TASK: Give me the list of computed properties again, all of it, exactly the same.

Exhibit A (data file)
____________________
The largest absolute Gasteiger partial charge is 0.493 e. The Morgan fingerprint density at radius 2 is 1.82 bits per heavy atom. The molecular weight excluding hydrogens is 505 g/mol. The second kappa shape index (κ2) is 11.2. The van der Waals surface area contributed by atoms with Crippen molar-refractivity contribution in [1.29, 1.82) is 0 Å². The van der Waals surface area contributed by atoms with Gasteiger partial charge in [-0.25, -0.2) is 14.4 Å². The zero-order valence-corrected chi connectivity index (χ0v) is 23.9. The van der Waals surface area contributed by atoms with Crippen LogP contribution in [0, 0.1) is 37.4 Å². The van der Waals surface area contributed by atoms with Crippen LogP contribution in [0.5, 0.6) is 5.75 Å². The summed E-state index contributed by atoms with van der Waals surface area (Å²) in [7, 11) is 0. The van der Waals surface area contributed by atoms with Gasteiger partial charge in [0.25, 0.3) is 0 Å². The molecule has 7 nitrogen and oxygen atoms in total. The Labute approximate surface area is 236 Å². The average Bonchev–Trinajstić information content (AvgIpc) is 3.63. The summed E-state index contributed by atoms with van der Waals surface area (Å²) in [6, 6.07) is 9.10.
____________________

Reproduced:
The largest absolute Gasteiger partial charge is 0.493 e. The Morgan fingerprint density at radius 2 is 1.82 bits per heavy atom. The molecular weight excluding hydrogens is 505 g/mol. The second kappa shape index (κ2) is 11.2. The van der Waals surface area contributed by atoms with Crippen molar-refractivity contribution in [1.29, 1.82) is 0 Å². The van der Waals surface area contributed by atoms with Gasteiger partial charge in [-0.25, -0.2) is 14.4 Å². The zero-order valence-corrected chi connectivity index (χ0v) is 23.9. The van der Waals surface area contributed by atoms with Crippen LogP contribution in [0, 0.1) is 37.4 Å². The van der Waals surface area contributed by atoms with Crippen LogP contribution in [0.5, 0.6) is 5.75 Å². The summed E-state index contributed by atoms with van der Waals surface area (Å²) in [7, 11) is 0. The van der Waals surface area contributed by atoms with Gasteiger partial charge in [0.25, 0.3) is 0 Å². The molecule has 7 nitrogen and oxygen atoms in total. The Labute approximate surface area is 236 Å². The average Bonchev–Trinajstić information content (AvgIpc) is 3.63. The summed E-state index contributed by atoms with van der Waals surface area (Å²) in [6, 6.07) is 9.10.